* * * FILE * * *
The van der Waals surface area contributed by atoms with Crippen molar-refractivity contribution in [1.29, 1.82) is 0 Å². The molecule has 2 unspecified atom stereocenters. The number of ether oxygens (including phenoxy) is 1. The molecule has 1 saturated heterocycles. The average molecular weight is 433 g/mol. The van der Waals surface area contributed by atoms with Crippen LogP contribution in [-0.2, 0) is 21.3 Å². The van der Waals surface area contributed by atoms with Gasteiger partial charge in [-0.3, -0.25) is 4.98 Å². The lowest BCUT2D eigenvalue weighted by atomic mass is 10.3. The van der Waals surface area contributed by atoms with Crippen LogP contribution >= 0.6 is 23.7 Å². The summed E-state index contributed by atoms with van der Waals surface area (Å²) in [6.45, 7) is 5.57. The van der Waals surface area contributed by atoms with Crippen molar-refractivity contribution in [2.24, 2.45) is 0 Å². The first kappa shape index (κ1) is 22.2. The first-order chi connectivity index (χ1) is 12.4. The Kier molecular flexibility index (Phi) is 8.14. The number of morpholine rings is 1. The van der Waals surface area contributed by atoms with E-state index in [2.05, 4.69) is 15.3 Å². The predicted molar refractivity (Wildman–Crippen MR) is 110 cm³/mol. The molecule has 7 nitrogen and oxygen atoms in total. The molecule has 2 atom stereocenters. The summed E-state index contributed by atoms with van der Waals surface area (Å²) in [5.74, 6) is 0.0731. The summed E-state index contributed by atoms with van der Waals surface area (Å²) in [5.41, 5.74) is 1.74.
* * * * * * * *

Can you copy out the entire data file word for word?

The van der Waals surface area contributed by atoms with Crippen molar-refractivity contribution in [1.29, 1.82) is 0 Å². The molecule has 2 unspecified atom stereocenters. The number of ether oxygens (including phenoxy) is 1. The molecule has 1 saturated heterocycles. The average molecular weight is 433 g/mol. The van der Waals surface area contributed by atoms with Crippen LogP contribution in [-0.2, 0) is 21.3 Å². The van der Waals surface area contributed by atoms with Gasteiger partial charge in [-0.3, -0.25) is 4.98 Å². The lowest BCUT2D eigenvalue weighted by atomic mass is 10.3. The van der Waals surface area contributed by atoms with Crippen LogP contribution >= 0.6 is 23.7 Å². The summed E-state index contributed by atoms with van der Waals surface area (Å²) in [6.45, 7) is 5.57. The van der Waals surface area contributed by atoms with Crippen molar-refractivity contribution in [2.24, 2.45) is 0 Å². The first kappa shape index (κ1) is 22.2. The first-order chi connectivity index (χ1) is 12.4. The Kier molecular flexibility index (Phi) is 8.14. The number of morpholine rings is 1. The van der Waals surface area contributed by atoms with E-state index in [2.05, 4.69) is 15.3 Å². The predicted molar refractivity (Wildman–Crippen MR) is 110 cm³/mol. The molecule has 7 nitrogen and oxygen atoms in total. The molecule has 2 atom stereocenters. The summed E-state index contributed by atoms with van der Waals surface area (Å²) in [5.74, 6) is 0.0731. The summed E-state index contributed by atoms with van der Waals surface area (Å²) in [5.41, 5.74) is 1.74.